How to Evaluate Guest Blog Post Prospects in Five Easy Steps

SMS Text
How to Evaluate Guest Blog Post Prospects in Five Easy Steps
ADVERTISEMENT

A few days ago, we were asked by one of our clients whether it’s worth his time to write a guest post for a blogger who had recently reached out to him via Twitter. Guest blogging is a great way to engage with new audiences, establish yourself as a thought leader, and hopefully acquire a quality inbound link or two. That said, not all blogs are created equal, and with time being a scarce resource — especially for small business owners — it’s important to ensure that you’re getting a positive return on your investment. To make the decision process a bit easier, I wanted to highlight some of the things to look for in a blog when evaluating whether it’s a high-value prospect for a guest post.

Reader Engagement

Are site visitors interacting with the blog posts in a substantive and authentic way? A dearth of comments may be a sign of a weak and inactive community that’s unlikely to help promote your content and provide feedback. Likewise, a comment section overrun with spam and irrelevant remarks throws into question the blog owner’s commitment to maintaining high-quality dialogue. Review the past 10 posts to see whether people are posting meaningful comments.

Social Shares

Are readers helping to promote content via social network sharing buttons? Each blog post should include prominently-displayed sharing buttons, and users should be actively taking advantage of these promotional features. Look at how many people have “liked”, tweeted, and +1’ed the past ten posts to supplement your assessment of the community’s level of engagement.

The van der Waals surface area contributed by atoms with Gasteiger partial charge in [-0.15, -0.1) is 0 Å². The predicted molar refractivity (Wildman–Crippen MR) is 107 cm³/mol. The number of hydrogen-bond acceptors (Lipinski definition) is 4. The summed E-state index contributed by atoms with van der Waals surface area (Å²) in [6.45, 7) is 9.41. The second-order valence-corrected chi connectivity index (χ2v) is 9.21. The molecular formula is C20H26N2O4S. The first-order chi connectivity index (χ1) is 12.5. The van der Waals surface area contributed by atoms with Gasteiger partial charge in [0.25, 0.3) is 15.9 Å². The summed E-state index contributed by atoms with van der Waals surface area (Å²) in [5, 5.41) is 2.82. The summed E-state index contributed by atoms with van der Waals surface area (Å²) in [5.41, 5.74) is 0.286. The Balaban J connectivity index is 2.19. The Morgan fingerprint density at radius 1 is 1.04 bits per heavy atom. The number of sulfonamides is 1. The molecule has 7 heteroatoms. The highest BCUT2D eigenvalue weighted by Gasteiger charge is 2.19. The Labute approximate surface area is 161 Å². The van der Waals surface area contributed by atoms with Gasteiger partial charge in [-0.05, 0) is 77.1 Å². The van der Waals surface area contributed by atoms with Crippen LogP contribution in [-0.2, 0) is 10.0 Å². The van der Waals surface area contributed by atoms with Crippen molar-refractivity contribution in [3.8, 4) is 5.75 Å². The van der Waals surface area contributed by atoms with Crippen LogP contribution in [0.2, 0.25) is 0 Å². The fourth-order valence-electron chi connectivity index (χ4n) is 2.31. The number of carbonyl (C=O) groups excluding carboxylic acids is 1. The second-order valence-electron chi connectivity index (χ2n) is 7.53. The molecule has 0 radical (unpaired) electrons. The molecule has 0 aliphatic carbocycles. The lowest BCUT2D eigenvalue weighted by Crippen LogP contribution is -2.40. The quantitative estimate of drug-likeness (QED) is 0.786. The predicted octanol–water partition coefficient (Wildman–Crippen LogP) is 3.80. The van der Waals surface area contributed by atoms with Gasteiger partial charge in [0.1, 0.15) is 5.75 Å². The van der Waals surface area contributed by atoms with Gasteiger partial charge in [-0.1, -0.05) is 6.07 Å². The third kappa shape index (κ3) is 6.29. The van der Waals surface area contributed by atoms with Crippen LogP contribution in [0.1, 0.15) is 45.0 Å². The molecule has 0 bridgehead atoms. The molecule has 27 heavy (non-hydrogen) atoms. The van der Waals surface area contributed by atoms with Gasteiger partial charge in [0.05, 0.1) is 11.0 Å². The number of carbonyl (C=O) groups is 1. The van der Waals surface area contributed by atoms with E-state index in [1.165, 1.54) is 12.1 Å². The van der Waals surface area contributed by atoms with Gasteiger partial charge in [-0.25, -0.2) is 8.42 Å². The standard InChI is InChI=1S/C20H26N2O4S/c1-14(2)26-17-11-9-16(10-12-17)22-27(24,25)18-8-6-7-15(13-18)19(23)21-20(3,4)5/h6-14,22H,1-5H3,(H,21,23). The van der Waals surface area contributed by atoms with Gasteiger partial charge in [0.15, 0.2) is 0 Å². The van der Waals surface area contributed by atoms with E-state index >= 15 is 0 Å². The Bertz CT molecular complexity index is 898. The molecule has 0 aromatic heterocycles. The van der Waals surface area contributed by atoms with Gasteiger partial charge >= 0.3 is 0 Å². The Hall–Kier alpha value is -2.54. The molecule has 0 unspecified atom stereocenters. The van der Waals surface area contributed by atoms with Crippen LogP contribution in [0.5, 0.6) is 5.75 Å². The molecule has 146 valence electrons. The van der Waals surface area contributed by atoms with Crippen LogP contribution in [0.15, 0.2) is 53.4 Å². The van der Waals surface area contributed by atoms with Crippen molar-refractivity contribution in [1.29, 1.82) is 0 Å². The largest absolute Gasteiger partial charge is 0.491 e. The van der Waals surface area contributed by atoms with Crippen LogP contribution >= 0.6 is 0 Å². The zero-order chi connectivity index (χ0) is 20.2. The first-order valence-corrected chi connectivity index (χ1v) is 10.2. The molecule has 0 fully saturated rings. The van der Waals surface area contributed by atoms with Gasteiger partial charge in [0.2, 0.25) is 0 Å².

HubSpot Blog Post; Notice Social Sharing Buttons in the Left Sidebar

Number of Subscribers

A high number of RSS and email subscribers is generally a good proxy for determining whether the blog contains quality, actionable content. You can check how many subscribers the blog has via Google Reader, just search for the blog’s name in the feed URL text field. Note, however, that this number may be an underestimation, as it does not include the people who use RSS readers other than Google Reader. It’s always a fair game to ask the blog owner to provide you with his subscriber count (if it’s high, he’ll be happy to do so).

Backlink Profile

How much are people linking to the main blog homepage, and to individual posts? Again, a high number of inbound links is a good indicator that other people perceive the blog to be a reliable and quality source of information, i.e. exactly the type of blog where you’d want your own content featured. You can check backlink data using SEOmoz’s free Open Site Explorer. The SEOmoz blog, for example, has incoming links from more than 3,500 root domains, i.e. unique websites. Ideally, you should aim to get your post featured on a well-established blog that’s able to attract a high number of natural links. What constitutes “high number” is in the eye of the beholder, but as a point of reference, note that the SEOmoz blog is ranked no. 13 on the Ad Age Power 150 list, a highly authoritative list of marketing blogs.

Post Quality — Do the posts have compelling, clear, and actionable headlines? Are they free of grammar and spelling mistakes? Do they incorporate images, section subheadings to break down chunks of text, and calls to action? For high-quality posts, these features are an absolute must. For a more comprehensive list of what makes a good blog post, see our most recent article on the topic, 10 Elements of a Highly Effective Blog.

Now we want to hear from you: what are some other indicators that you look at when deciding which blog owners you’ll reach out to? We’d love to hear your feedback in the comments.

ADVERTISEMENT
ADVERTISEMENT
Lukas Pleva
Lukas Pleva is a student at The University of Chicago, blogger, aspiring inbound marketer, and voracious pug lover. He oversees online marketing campaigns for St.... Read Full Bio
Download: The Beginner's Guide to SEO
A Complete Guide to Getting Started in SEO.